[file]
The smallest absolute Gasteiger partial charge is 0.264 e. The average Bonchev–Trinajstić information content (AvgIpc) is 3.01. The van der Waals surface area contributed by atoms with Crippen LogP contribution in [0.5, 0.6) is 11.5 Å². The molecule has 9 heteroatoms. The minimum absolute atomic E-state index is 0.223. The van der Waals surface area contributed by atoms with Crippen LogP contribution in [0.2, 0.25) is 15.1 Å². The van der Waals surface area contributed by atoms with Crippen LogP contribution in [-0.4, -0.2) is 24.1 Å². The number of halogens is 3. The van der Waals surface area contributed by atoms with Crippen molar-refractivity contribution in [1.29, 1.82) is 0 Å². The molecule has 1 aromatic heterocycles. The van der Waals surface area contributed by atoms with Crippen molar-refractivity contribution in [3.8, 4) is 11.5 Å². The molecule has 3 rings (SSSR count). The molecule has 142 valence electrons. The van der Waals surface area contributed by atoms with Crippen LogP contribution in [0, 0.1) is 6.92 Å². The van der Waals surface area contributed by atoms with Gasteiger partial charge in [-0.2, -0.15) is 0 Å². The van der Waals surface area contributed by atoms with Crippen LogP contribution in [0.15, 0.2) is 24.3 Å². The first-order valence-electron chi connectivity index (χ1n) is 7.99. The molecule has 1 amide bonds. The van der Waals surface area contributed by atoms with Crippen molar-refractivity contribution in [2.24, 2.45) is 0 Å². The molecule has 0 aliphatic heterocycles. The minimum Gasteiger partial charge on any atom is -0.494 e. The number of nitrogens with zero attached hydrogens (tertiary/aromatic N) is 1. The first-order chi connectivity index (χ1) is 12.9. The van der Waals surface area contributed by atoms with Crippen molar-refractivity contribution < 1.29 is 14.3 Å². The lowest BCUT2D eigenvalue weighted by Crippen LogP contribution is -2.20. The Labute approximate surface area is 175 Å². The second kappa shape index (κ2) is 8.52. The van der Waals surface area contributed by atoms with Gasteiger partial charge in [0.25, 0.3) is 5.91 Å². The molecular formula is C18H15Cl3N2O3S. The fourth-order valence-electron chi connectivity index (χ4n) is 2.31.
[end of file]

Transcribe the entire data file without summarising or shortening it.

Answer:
The smallest absolute Gasteiger partial charge is 0.264 e. The average Bonchev–Trinajstić information content (AvgIpc) is 3.01. The van der Waals surface area contributed by atoms with Crippen LogP contribution in [0.5, 0.6) is 11.5 Å². The molecule has 9 heteroatoms. The minimum absolute atomic E-state index is 0.223. The van der Waals surface area contributed by atoms with Crippen LogP contribution in [0.2, 0.25) is 15.1 Å². The van der Waals surface area contributed by atoms with Crippen LogP contribution in [-0.4, -0.2) is 24.1 Å². The number of halogens is 3. The van der Waals surface area contributed by atoms with Crippen molar-refractivity contribution in [1.29, 1.82) is 0 Å². The molecule has 1 aromatic heterocycles. The van der Waals surface area contributed by atoms with Crippen molar-refractivity contribution in [3.8, 4) is 11.5 Å². The molecule has 3 rings (SSSR count). The molecule has 142 valence electrons. The van der Waals surface area contributed by atoms with Crippen LogP contribution in [0, 0.1) is 6.92 Å². The van der Waals surface area contributed by atoms with Gasteiger partial charge in [-0.2, -0.15) is 0 Å². The van der Waals surface area contributed by atoms with Crippen LogP contribution in [0.15, 0.2) is 24.3 Å². The first-order valence-electron chi connectivity index (χ1n) is 7.99. The molecule has 1 amide bonds. The van der Waals surface area contributed by atoms with Crippen molar-refractivity contribution in [2.24, 2.45) is 0 Å². The molecule has 0 aliphatic heterocycles. The minimum Gasteiger partial charge on any atom is -0.494 e. The number of nitrogens with zero attached hydrogens (tertiary/aromatic N) is 1. The first-order chi connectivity index (χ1) is 12.9. The van der Waals surface area contributed by atoms with Crippen molar-refractivity contribution < 1.29 is 14.3 Å². The lowest BCUT2D eigenvalue weighted by Crippen LogP contribution is -2.20. The Labute approximate surface area is 175 Å². The second kappa shape index (κ2) is 8.52. The van der Waals surface area contributed by atoms with Gasteiger partial charge in [0.25, 0.3) is 5.91 Å². The molecular formula is C18H15Cl3N2O3S. The fourth-order valence-electron chi connectivity index (χ4n) is 2.31.